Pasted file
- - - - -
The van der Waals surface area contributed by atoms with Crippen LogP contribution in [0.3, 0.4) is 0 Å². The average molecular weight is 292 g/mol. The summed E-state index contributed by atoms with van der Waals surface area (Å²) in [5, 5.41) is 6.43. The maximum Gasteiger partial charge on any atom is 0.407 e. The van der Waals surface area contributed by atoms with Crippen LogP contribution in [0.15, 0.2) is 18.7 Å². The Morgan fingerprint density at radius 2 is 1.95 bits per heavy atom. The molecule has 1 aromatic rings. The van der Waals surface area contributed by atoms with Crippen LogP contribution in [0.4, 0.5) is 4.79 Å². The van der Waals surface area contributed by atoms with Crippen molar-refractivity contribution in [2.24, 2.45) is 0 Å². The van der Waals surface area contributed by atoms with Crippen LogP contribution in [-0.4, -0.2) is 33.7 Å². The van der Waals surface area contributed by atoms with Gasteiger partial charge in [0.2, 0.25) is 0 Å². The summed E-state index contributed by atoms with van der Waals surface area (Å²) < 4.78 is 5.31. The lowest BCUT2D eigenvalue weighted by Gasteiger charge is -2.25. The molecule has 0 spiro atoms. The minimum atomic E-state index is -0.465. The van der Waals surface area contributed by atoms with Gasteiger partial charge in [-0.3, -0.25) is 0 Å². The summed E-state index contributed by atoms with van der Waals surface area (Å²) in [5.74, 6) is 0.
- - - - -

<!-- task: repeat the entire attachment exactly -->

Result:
The van der Waals surface area contributed by atoms with Crippen LogP contribution in [0.3, 0.4) is 0 Å². The average molecular weight is 292 g/mol. The summed E-state index contributed by atoms with van der Waals surface area (Å²) in [5, 5.41) is 6.43. The maximum Gasteiger partial charge on any atom is 0.407 e. The van der Waals surface area contributed by atoms with Crippen LogP contribution in [0.15, 0.2) is 18.7 Å². The Morgan fingerprint density at radius 2 is 1.95 bits per heavy atom. The molecule has 1 aromatic rings. The van der Waals surface area contributed by atoms with Crippen LogP contribution in [0.4, 0.5) is 4.79 Å². The van der Waals surface area contributed by atoms with Crippen molar-refractivity contribution in [2.24, 2.45) is 0 Å². The van der Waals surface area contributed by atoms with Crippen LogP contribution in [-0.4, -0.2) is 33.7 Å². The van der Waals surface area contributed by atoms with Gasteiger partial charge in [0.2, 0.25) is 0 Å². The summed E-state index contributed by atoms with van der Waals surface area (Å²) < 4.78 is 5.31. The lowest BCUT2D eigenvalue weighted by Gasteiger charge is -2.25. The molecule has 0 spiro atoms. The minimum atomic E-state index is -0.465. The van der Waals surface area contributed by atoms with Gasteiger partial charge in [-0.3, -0.25) is 0 Å². The summed E-state index contributed by atoms with van der Waals surface area (Å²) in [5.74, 6) is 0.